Threat to our heritage is no laughing matter
What is it about comedy actors and history? First we had Tony Robinson on Time Team, then we got Griff Rhys Jones fronting Restoration.
These days it's Caroline Quentin, who made her name in sitcoms such as Men Behaving Badly, who's getting in on the act with Restoration Home (BBC Two, 8pm).
Now in its third series, it has been the best yet. Highlights have included Rock Farm in Shropshire, which featured in the opening episode. Not only was it a beautiful Georgian property saved from destruction, an earlier, historically important building was also discovered on the same site.
Sadly, it seems that there's no end of similar places in need of rescuing. As Jane Root, then controller of BBC pointed out when launching the similarly titled Restoration show ten years ago, once said: "On average, every day in the UK one historic building or monument is lost or destroyed. Yet we know that there is a real appetite for Britain's heritage. On a typical weekend, more people visit historic buildings and monuments than go to football matches."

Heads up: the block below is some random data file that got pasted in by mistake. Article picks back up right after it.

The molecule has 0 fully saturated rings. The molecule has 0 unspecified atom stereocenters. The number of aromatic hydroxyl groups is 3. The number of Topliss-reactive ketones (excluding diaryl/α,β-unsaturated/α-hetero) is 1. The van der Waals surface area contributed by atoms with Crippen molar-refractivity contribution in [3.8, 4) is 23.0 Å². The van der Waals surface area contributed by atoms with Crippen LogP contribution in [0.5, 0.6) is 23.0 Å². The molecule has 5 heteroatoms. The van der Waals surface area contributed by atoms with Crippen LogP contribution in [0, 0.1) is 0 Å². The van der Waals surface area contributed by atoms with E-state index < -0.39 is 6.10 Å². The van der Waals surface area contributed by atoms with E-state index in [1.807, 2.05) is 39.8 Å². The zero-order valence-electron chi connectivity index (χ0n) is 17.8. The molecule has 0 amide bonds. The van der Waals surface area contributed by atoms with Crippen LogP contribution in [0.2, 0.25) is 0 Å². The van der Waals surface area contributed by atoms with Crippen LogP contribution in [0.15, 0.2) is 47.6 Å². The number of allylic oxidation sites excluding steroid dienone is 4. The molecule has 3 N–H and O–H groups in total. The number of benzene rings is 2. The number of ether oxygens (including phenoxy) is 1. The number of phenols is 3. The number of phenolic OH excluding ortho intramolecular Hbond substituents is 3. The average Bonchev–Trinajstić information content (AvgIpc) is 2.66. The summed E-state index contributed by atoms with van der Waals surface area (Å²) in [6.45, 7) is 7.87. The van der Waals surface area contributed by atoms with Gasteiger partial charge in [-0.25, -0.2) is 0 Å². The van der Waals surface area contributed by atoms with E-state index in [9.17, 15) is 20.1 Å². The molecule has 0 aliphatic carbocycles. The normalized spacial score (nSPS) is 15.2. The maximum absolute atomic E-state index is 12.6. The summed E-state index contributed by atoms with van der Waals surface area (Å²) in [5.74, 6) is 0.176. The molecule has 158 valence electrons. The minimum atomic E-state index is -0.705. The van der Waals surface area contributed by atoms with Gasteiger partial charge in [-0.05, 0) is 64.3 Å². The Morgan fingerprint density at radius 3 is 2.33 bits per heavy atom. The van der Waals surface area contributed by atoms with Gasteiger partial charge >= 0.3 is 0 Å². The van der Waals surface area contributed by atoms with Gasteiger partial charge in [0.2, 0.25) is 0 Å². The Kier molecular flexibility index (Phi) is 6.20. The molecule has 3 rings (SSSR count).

This week Quentin was in a city that's had a bad press over the years – Hull.
Situated in the East Riding of Yorkshire, it's surrounded by pretty villages and some beautiful rural landscapes. However, its Hull's rundown council estates and high rate of unemployment that tend to grab the headlines.
Hopefully Restoration Home will have helped improve its reputation. Simon Kelsey, featured in last night's episode, certainly thinks it's a great place to live – so great, in fact, that he spent £105,000 on a Victorian townhouse in the city's Coltman Street.
The property was once a high-class address, built in the Victorian era as the home of a fishing magnate. In the years since it's been a clinic, a dental surgery and the council converted it into flats in the 1980s. But we saw how Simon is now working to realise his dream of restoring its former glory.